Making the case for clean: greening vacant lots increases property values, according to a new study
A new white paper from PHS & University of Pennsylvania analyzed over 4700 vacant greened lots. Here’s what it found.
In a rapidly changing city, improving vacant lots does a lot for surrounding neighborhoods.
Greening vacant lots with trash removal, fencing, and maintaining trees and lawns increased property values, according to a new research paper released by the Pennsylvania Horticultural Society (PHS) & University of Pennsylvania. The study analyzed 4700 vacant lots greened through the PHS LandCare program from 2007-2017.
Home values within 1000 feet of the greened lot (on average 18 homes) experience a 4.3% property value increase within the first year, with an average rise of 13% over 6 years. Neighborhoods with a household income 20-40% higher than the city’s median household income benefit the most from these changes.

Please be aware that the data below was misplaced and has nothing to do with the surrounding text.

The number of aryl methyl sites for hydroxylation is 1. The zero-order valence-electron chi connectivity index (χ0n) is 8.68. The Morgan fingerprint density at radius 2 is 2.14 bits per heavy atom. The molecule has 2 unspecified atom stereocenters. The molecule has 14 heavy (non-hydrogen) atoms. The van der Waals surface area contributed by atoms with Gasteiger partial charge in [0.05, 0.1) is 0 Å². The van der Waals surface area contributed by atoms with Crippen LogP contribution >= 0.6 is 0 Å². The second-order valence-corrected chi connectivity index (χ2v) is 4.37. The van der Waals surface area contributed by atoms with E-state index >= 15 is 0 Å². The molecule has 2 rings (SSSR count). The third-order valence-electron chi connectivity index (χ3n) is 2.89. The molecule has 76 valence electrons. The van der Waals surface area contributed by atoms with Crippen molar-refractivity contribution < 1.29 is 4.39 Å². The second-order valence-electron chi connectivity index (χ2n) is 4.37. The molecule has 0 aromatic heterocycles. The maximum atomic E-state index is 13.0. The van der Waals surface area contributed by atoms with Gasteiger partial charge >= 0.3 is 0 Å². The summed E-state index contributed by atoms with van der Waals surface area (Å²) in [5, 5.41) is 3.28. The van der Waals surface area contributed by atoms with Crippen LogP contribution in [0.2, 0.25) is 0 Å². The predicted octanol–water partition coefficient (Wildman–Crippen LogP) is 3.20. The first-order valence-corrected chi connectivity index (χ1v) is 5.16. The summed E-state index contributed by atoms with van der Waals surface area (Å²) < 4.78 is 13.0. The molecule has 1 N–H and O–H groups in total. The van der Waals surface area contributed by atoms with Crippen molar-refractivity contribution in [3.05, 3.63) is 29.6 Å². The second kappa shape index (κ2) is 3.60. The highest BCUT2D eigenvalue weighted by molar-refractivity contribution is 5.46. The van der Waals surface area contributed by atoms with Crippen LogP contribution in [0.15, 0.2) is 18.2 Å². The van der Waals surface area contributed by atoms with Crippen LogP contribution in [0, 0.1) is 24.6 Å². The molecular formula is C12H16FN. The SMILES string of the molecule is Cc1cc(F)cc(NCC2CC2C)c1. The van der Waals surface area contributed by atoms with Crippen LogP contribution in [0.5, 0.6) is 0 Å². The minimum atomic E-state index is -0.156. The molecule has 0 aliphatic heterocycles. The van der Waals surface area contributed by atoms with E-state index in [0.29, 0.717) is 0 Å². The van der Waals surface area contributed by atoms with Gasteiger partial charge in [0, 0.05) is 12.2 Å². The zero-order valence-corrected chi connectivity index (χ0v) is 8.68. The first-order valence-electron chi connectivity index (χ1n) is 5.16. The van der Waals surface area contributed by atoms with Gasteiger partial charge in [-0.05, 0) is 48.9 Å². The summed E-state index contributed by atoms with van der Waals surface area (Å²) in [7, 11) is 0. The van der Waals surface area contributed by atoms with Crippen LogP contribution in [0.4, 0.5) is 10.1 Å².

The cost to green a lot is $2500 on average, with about $400 annually for upkeep.
With a city concerned with gentrification, the study states that the increased property values are not widespread enough to contribute to displacement in a neighborhood. This is due to the small number of houses in the neighborhood affected by the property value increase.
Research shows that neighborhoods with green lots have additional social benefits like 29% less gun violence, 22% fewer burglaries, and a 30% decrease in illegal dumping.
For more information, read the full study here.
Cover photo: Penn